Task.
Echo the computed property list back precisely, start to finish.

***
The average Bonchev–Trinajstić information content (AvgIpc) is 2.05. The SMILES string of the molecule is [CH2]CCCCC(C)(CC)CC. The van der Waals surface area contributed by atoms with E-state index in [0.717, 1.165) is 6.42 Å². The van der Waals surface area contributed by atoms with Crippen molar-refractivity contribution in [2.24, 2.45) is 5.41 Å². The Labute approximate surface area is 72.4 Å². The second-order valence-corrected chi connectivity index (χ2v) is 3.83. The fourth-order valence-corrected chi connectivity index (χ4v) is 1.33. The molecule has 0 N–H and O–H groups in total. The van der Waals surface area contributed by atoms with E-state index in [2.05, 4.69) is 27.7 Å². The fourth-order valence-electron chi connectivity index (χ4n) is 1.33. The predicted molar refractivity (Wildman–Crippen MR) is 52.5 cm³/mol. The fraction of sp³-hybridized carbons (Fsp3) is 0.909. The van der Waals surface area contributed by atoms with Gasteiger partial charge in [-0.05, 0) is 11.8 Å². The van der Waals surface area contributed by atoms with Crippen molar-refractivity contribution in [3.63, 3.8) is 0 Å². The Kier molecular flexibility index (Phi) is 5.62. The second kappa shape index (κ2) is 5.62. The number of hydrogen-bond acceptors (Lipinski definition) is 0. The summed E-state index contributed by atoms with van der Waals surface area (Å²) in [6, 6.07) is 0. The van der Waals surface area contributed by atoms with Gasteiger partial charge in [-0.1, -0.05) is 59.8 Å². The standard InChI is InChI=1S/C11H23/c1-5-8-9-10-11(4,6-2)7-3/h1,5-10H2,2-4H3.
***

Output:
The average Bonchev–Trinajstić information content (AvgIpc) is 2.05. The SMILES string of the molecule is [CH2]CCCCC(C)(CC)CC. The van der Waals surface area contributed by atoms with E-state index in [0.717, 1.165) is 6.42 Å². The van der Waals surface area contributed by atoms with Crippen molar-refractivity contribution in [2.24, 2.45) is 5.41 Å². The Labute approximate surface area is 72.4 Å². The second-order valence-corrected chi connectivity index (χ2v) is 3.83. The fourth-order valence-corrected chi connectivity index (χ4v) is 1.33. The molecule has 0 N–H and O–H groups in total. The van der Waals surface area contributed by atoms with E-state index in [2.05, 4.69) is 27.7 Å². The fourth-order valence-electron chi connectivity index (χ4n) is 1.33. The predicted molar refractivity (Wildman–Crippen MR) is 52.5 cm³/mol. The fraction of sp³-hybridized carbons (Fsp3) is 0.909. The van der Waals surface area contributed by atoms with Gasteiger partial charge in [-0.05, 0) is 11.8 Å². The van der Waals surface area contributed by atoms with Crippen molar-refractivity contribution in [3.63, 3.8) is 0 Å². The Kier molecular flexibility index (Phi) is 5.62. The second kappa shape index (κ2) is 5.62. The number of hydrogen-bond acceptors (Lipinski definition) is 0. The summed E-state index contributed by atoms with van der Waals surface area (Å²) in [6, 6.07) is 0. The van der Waals surface area contributed by atoms with Gasteiger partial charge in [-0.1, -0.05) is 59.8 Å². The standard InChI is InChI=1S/C11H23/c1-5-8-9-10-11(4,6-2)7-3/h1,5-10H2,2-4H3.